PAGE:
It will be years before the euro zone's peripheral economies -- Greece, Ireland, Portugal and Spain -- recover strongly from recession or weak growth, high unemployment and raging budget deficits, a Reuters poll showed on Thursday.
The survey of around 30 economists, taken over the past week, painted a bleak outlook for the debt-ridden states have threatened the existence of the common currency bloc.
Growth forecasts for next year and 2013 were slashed as unemployment rates across the four countries show little sign of falling to around the bloc average until 2014 at the earliest.
In many cases, the Reuters consensus is far below official government forecasts for growth.
Ireland and Spain are expected to fare best of the four countries in 2012, with 0.7 percent growth, and nothing at all for Madrid. Greece and Portugal are each expected to shrink by about 3 percent, digging an even deeper hole in their state finances.
The intensifying debt crisis and the likelihood of further austerity measures are going to take a heavy toll on domestic spending and there is little sign that the external sector will be able to take up the slack, said Ben May at Capital Economics.
These economies are likely to fall back.
There are concerns the debt crisis has spiralled out of control and the euro zone is struggling to design a fired-up bailout fund capable of protecting Italy and Spain nearly a month after European leaders agreed on a plan.
Greece, Ireland and Portugal have already received support from the European Union and the International Monetary Fund. Italy and Spain together need to raise 570 billion euros next year in short and long-term financing, according to ABN Amro.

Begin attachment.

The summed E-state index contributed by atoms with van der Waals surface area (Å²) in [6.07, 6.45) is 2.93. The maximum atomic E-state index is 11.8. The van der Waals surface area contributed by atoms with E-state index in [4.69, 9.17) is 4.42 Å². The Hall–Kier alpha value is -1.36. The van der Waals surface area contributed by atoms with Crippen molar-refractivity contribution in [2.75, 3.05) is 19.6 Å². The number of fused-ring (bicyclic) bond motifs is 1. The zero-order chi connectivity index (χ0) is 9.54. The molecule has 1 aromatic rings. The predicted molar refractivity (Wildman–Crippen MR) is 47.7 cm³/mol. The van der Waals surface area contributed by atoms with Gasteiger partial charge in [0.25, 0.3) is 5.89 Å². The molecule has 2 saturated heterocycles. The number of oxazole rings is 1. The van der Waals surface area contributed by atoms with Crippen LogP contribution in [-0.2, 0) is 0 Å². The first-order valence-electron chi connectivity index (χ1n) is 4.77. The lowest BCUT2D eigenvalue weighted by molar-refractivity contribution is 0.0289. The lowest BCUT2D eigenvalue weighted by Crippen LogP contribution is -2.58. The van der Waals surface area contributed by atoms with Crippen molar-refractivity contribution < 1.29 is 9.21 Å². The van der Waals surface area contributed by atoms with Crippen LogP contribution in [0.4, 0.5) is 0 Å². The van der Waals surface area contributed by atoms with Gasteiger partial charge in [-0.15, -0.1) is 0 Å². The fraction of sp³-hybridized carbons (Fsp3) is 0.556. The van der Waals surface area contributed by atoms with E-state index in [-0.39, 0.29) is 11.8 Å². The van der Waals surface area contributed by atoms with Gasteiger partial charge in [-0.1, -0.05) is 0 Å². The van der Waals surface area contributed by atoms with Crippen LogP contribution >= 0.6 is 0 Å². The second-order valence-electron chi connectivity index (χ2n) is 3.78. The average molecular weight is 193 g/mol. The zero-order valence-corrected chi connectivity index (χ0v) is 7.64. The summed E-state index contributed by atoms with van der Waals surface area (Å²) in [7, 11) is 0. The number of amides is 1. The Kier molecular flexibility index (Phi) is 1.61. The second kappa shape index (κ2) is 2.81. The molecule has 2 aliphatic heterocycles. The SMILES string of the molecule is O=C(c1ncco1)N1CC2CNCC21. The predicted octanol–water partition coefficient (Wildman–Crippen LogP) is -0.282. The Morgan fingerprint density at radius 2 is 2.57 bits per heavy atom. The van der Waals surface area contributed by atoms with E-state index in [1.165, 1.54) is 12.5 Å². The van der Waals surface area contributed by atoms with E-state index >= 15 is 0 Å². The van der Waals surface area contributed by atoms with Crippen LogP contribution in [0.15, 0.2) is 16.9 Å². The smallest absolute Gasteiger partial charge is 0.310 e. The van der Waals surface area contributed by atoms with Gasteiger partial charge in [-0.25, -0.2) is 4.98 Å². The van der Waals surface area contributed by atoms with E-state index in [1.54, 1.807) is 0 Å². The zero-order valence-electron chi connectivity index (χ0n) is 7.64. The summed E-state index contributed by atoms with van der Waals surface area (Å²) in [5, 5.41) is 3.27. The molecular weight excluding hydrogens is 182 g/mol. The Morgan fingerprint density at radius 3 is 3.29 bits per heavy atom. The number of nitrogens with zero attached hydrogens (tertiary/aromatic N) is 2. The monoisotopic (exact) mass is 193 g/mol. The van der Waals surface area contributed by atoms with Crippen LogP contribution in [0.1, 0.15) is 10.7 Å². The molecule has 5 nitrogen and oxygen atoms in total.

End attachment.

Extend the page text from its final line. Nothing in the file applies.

Rating agency Fitch downgraded Portugal's rating to junk status on Thursday, citing large fiscal imbalances, high debts and the risks to its EU-mandated austerity program from a worsening economic outlook.
And a failed German government bond auction on Wednesday deemed a disaster sparked fears that even the safe-haven status of Europe's biggest economy could be under threat.
The euro zone is unlikely to survive in its current form, according to a separate Reuters poll of leading economists and former policymakers published on Wednesday, which said a new core euro zone with fewer members was a possible solution.
Below are detailed findings from the poll, by country:
Greece's economy is going through its longest recession since the Second World War. GDP is expected to contract for a fifth consecutive year in 2012, by 3 percent, having shrunk by about 15 percent from its peak. Virtually no growth is expected in 2013 either.
The unemployment rate is hitting record highs and could exceed 18 percent next year and is much higher for youth, at almost 44 percent.
Greece's spectacular economic decline is mainly the result of huge wage and pension cuts in the public sector, job losses in the private sector, and tax hikes imposed as part of two international bailouts.
EU leaders agreed last month to cut the country's debt owed to private bondholders by 50 percent -- an unprecedented move in euro zone history.
A new government of national unity, led by former ECB Vice President Lucas Papademos, was sworn in earlier this month, with a mandate to see through the debt deal and call elections early next year.
But political uncertainty remains high because the conservative New Democracy party, the front-runners to win the poll, have said they would try to renegotiate the austerity policies when in power, even though they say they subscribe to its broad budget targets.
Ireland's prospects have improved since it was forced into a humiliating bailout this time last year and it is expected to grow 1.6 percent this year, followed by just 0.7 percent next and 2.0 percent in 2013.
Dublin is far more optimistic. It sees GDP growth averaging around 2.8 percent per annum from 2013 to 2015 compared to three percent previously.